Friedman admits he was wrong, sort of, about Israel's release of Palestinian prisoners during the tenure of Palestinian Prime Minister Abbas. But he maintains that Sharon was responsible for Abbas's resignation, a claim which Abbas himself refuted this week.
Accuracy and accountability are among the most important tenets of journalism. In combination, they mean media organizations are expected to publish or broadcast forthright corrections after sharing inaccurate information. The following corrections are among the many prompted by CAMERA’s communication with reporters and editors.
CAMERA prompted the following correction about a letter by Rhoda Shapiro of Encinitas, Calif., who erroneously claimed that Israel's military is the largest in the region. CAMERA applauds the Times' forthright willingness to correct a letter-to-the-editor.
CAMERA has obtained the following correction from the <I>New York Times</I>:
Correction (12/12/03): An article last Friday about President Bush's meeting with King Abdullah of Jordan misstated the effect that an unofficial peace plan drafted by Israelis and Palestinians, known as the Geneva plan, would have on Israeli settlements. Under that plan, Israel would give up most of the settlements in the West Bank, not keep them. But since the 400,000 Israelis in the West Bank and Jerusalem are concentrated in a few settlements and neighborhoods that Israel would keep under the plan, about 300,000 settlers would remain where they live.</P>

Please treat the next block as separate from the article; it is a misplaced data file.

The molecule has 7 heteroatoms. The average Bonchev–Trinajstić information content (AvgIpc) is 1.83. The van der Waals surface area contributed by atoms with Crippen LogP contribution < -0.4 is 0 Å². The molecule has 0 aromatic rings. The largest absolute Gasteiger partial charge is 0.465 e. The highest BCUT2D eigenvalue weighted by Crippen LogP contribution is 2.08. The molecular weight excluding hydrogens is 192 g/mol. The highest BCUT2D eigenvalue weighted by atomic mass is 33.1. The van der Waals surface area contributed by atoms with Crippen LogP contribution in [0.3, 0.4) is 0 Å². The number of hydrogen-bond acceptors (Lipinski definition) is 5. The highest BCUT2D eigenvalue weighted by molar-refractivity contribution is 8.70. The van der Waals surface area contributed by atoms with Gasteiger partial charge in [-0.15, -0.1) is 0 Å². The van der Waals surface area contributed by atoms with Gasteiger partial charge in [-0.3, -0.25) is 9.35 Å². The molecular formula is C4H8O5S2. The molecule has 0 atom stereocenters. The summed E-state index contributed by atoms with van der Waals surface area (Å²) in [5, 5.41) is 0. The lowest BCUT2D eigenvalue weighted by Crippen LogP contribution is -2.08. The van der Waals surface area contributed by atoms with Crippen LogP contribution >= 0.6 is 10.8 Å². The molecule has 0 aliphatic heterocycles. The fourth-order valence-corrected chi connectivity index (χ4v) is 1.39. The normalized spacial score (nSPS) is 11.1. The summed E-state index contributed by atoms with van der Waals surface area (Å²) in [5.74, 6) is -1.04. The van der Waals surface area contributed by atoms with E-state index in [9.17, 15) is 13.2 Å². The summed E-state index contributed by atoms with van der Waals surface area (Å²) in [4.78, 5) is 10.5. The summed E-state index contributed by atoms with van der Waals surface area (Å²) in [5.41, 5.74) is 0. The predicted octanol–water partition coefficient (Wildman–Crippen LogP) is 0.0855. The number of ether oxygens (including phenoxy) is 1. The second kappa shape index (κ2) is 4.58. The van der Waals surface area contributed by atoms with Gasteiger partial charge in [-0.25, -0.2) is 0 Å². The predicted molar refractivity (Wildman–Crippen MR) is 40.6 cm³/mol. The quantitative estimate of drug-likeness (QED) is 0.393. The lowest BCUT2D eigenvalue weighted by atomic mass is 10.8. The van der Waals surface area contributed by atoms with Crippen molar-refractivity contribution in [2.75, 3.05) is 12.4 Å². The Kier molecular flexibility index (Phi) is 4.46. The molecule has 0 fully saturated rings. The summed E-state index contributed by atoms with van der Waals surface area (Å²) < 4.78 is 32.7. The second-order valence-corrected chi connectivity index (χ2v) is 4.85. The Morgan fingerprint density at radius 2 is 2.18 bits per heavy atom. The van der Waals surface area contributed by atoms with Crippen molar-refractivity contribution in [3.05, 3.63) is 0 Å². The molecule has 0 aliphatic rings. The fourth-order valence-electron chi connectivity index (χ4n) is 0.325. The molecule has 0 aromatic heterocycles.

CAMERA has obtained the following correction from the New York Times:
Correction (12/3/2003): An article last Wednesday about the decision by the Bush administration to cancel $289.5 million in American-backed loan guarantees for Israel referred incorrectly to West Bank construction activities that prompted it. Although federal law requires revoking loan guarantees to penalize certain construction deemed contrary to American policy, the United States does not define the activities as illegal.
In a report published today ("Israeli Strikes Kill 2 Militants and a Girl"), New York Times correspondent James Bennet mistakenly asserted that no Israelis had been injured in Qassam rocket attacks. Contrary to the Times' claim, a number of Israelis, including infants, have been seriously wounded by Qassam rockets.
The New York Times has trouble reporting the facts straight about Middle East documents, repeatedly distorting their terms and shifting responsibility — and fault — to Israel. Recent misinformation about the road map by correspondent Steven Weisman is fuel for critics who see the paper increasingly marshaling its news pages to advance an editorial agenda.